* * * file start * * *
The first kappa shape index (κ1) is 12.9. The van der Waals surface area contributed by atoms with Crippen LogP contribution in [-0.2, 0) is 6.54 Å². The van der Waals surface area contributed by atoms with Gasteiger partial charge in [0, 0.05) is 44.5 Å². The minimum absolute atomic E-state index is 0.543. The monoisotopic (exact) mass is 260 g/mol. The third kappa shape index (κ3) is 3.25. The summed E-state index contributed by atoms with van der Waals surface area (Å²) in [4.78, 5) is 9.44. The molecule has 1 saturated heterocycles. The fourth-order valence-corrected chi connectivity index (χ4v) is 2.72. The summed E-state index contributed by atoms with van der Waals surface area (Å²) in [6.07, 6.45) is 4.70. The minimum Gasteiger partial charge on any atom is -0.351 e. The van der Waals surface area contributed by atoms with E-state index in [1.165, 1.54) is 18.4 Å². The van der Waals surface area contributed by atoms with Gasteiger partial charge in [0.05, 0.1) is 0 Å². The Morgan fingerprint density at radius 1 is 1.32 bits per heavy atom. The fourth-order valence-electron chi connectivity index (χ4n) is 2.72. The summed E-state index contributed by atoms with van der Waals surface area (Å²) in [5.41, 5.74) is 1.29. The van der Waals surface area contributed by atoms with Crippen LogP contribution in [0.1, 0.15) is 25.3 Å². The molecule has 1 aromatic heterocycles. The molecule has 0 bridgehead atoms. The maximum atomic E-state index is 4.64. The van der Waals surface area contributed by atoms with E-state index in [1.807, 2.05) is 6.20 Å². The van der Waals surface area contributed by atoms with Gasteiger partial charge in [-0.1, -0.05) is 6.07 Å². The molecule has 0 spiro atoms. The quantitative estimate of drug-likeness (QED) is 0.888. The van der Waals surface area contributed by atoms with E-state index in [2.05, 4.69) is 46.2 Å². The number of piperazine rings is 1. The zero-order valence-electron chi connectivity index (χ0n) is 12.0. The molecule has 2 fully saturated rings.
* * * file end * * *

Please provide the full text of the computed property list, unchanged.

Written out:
The first kappa shape index (κ1) is 12.9. The van der Waals surface area contributed by atoms with Crippen LogP contribution in [-0.2, 0) is 6.54 Å². The van der Waals surface area contributed by atoms with Gasteiger partial charge in [0, 0.05) is 44.5 Å². The minimum absolute atomic E-state index is 0.543. The monoisotopic (exact) mass is 260 g/mol. The third kappa shape index (κ3) is 3.25. The summed E-state index contributed by atoms with van der Waals surface area (Å²) in [4.78, 5) is 9.44. The molecule has 1 saturated heterocycles. The fourth-order valence-corrected chi connectivity index (χ4v) is 2.72. The summed E-state index contributed by atoms with van der Waals surface area (Å²) in [6.07, 6.45) is 4.70. The minimum Gasteiger partial charge on any atom is -0.351 e. The van der Waals surface area contributed by atoms with E-state index in [1.165, 1.54) is 18.4 Å². The van der Waals surface area contributed by atoms with Gasteiger partial charge in [0.05, 0.1) is 0 Å². The Morgan fingerprint density at radius 1 is 1.32 bits per heavy atom. The fourth-order valence-electron chi connectivity index (χ4n) is 2.72. The summed E-state index contributed by atoms with van der Waals surface area (Å²) in [5.41, 5.74) is 1.29. The van der Waals surface area contributed by atoms with Crippen LogP contribution in [0.1, 0.15) is 25.3 Å². The molecule has 1 aromatic heterocycles. The molecule has 0 bridgehead atoms. The maximum atomic E-state index is 4.64. The van der Waals surface area contributed by atoms with E-state index in [1.807, 2.05) is 6.20 Å². The van der Waals surface area contributed by atoms with Gasteiger partial charge in [-0.1, -0.05) is 6.07 Å². The molecule has 0 spiro atoms. The quantitative estimate of drug-likeness (QED) is 0.888. The van der Waals surface area contributed by atoms with E-state index in [2.05, 4.69) is 46.2 Å². The number of piperazine rings is 1. The zero-order valence-electron chi connectivity index (χ0n) is 12.0. The molecule has 2 fully saturated rings.